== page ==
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Egg Harbor Chooses New Administrator

Four finalists for the Egg Harbor village administrator position spent the day in the village on Aug. 17.

“It was a long day,” said outgoing Administrator Josh Van Lieshout, who takes up his new job as administrator of the City of Sturgeon Bay on Sept. 1. “Candidates came into town and spent the morning circulating between trustees. We had a lunch and brought in the department heads. In the afternoon the candidates interviewed with the department heads and myself. They got a good flavor of the community and what’s going on here, and in the evening we had the formal interviews.”

Van Lieshout said one woman was among the four finalists.

“I think we had a good cross section of skills and abilities,” he said. “I’m sure the village would have done well with any of the candidates. It’s really exciting for the village. I was impressed with these candidates.”

The village board of trustees then chose a candidate and made an offer.

“I can’t release any information until after he’s accepted and we’ve executed an agreement,” Van Lieshout said on Aug. 18. “As soon as that happens, we’ll call a quick board meeting and approve the contract. It could be yet this week or Monday.”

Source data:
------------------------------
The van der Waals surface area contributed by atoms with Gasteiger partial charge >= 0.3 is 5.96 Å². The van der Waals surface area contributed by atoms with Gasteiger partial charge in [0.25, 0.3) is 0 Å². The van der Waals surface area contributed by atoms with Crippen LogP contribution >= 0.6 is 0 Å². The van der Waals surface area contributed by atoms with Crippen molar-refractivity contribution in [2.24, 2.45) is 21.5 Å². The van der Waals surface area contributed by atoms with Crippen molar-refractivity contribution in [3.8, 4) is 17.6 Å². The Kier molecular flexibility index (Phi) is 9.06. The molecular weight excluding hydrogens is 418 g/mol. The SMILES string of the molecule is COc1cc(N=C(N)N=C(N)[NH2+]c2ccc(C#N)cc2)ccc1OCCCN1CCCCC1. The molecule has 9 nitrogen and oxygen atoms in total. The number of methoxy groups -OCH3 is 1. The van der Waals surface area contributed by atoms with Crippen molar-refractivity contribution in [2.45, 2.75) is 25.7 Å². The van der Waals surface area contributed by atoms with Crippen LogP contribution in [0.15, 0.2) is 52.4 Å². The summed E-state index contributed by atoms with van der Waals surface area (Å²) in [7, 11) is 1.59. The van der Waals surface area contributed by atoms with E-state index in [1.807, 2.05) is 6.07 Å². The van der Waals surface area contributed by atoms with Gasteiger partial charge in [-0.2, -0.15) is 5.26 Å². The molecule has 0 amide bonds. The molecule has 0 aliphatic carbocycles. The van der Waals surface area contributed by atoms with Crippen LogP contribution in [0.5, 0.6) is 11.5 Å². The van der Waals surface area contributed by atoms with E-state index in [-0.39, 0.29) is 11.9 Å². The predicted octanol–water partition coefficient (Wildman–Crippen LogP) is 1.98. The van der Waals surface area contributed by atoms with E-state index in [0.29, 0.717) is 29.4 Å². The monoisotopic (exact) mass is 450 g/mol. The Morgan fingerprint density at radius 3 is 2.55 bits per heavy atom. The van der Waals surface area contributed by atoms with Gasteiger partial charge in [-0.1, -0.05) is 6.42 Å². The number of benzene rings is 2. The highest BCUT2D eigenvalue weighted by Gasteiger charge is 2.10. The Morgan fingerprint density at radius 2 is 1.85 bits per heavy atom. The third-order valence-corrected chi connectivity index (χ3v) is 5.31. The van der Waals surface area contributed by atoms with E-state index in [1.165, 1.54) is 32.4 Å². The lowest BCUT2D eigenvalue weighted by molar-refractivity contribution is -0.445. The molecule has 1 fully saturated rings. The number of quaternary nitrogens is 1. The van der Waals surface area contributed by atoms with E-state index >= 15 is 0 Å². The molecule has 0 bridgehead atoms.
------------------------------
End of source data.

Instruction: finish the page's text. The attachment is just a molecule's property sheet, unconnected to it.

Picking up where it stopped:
While the candidate was not revealed by Pulse press time, here are a few issues the new administrator will have to deal with:

• The village is in the middle of planning for a reconstruction project of its downtown, from Harbor School Road to County E. Public meetings were held in April to hear from the community and from engineering and design experts on making the corridor more biker and pedestrian friendly and unifying the village’s identity. The village hopes to start awarding bids in September, with work expected to begin in December and completed by June 2016. That work is expected to include burying overhead utility lines.

• A fundraising campaign is under way for a new community center that will include space for a larger library and visitor center. An ad hoc committee continues to meet on the center.

• The power outage that resulted from the Aug. 2 storm has brought calls for a generator to be installed at the village hall as a safe shelter area for residents, especially for a winter power outage.

• Restaurant grease is a big issue in the village. The grease is emulsified in the hot water of dishwashers and flows through the system, only to accumulate at the village’s wastewater treatment plant, where a lot of labor is involved in chiseling and scraping the grease. The grease makes it hard for the ultraviolet sanitizing system to work, which could mean a coliform problem down the road. Utility Committee Chair John Heller said while in-street grease traps are expensive – particularly for the plumbing required inside the establishments that produce the grease – an estimate of the cost should be done on one of the businesses. He suggested Shipwrecked be used to estimate what it would cost to plumb for an in-street grease trap.